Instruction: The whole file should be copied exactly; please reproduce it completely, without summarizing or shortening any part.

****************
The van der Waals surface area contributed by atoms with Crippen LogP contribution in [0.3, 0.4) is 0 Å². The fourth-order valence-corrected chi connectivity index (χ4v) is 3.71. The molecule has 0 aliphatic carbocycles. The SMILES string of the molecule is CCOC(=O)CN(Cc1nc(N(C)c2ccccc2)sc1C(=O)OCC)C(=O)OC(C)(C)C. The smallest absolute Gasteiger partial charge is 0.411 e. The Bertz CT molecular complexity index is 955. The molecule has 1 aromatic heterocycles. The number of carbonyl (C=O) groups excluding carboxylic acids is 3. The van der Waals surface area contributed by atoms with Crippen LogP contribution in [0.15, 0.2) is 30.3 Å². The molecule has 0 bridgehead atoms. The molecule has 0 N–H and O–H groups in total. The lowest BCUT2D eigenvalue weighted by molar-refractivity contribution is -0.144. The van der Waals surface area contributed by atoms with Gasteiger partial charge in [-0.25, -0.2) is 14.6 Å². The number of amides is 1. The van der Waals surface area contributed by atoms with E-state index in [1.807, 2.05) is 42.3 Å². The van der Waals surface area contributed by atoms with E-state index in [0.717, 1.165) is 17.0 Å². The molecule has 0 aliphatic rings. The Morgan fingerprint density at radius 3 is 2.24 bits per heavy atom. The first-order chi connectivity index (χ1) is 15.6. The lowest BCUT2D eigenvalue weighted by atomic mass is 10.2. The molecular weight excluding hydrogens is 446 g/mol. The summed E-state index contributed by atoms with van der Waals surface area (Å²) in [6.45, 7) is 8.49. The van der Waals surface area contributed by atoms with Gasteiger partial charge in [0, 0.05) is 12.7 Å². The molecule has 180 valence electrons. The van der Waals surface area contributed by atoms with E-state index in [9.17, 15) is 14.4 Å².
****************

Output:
The van der Waals surface area contributed by atoms with Crippen LogP contribution in [0.3, 0.4) is 0 Å². The fourth-order valence-corrected chi connectivity index (χ4v) is 3.71. The molecule has 0 aliphatic carbocycles. The SMILES string of the molecule is CCOC(=O)CN(Cc1nc(N(C)c2ccccc2)sc1C(=O)OCC)C(=O)OC(C)(C)C. The smallest absolute Gasteiger partial charge is 0.411 e. The Bertz CT molecular complexity index is 955. The molecule has 1 aromatic heterocycles. The number of carbonyl (C=O) groups excluding carboxylic acids is 3. The van der Waals surface area contributed by atoms with Crippen LogP contribution in [0.15, 0.2) is 30.3 Å². The molecule has 0 bridgehead atoms. The molecule has 0 N–H and O–H groups in total. The lowest BCUT2D eigenvalue weighted by molar-refractivity contribution is -0.144. The van der Waals surface area contributed by atoms with Gasteiger partial charge in [-0.25, -0.2) is 14.6 Å². The number of amides is 1. The van der Waals surface area contributed by atoms with E-state index in [1.807, 2.05) is 42.3 Å². The van der Waals surface area contributed by atoms with E-state index in [0.717, 1.165) is 17.0 Å². The molecule has 0 aliphatic rings. The Morgan fingerprint density at radius 3 is 2.24 bits per heavy atom. The first-order chi connectivity index (χ1) is 15.6. The lowest BCUT2D eigenvalue weighted by atomic mass is 10.2. The molecular weight excluding hydrogens is 446 g/mol. The summed E-state index contributed by atoms with van der Waals surface area (Å²) in [6.45, 7) is 8.49. The van der Waals surface area contributed by atoms with Gasteiger partial charge in [0, 0.05) is 12.7 Å². The molecule has 180 valence electrons. The van der Waals surface area contributed by atoms with E-state index in [9.17, 15) is 14.4 Å².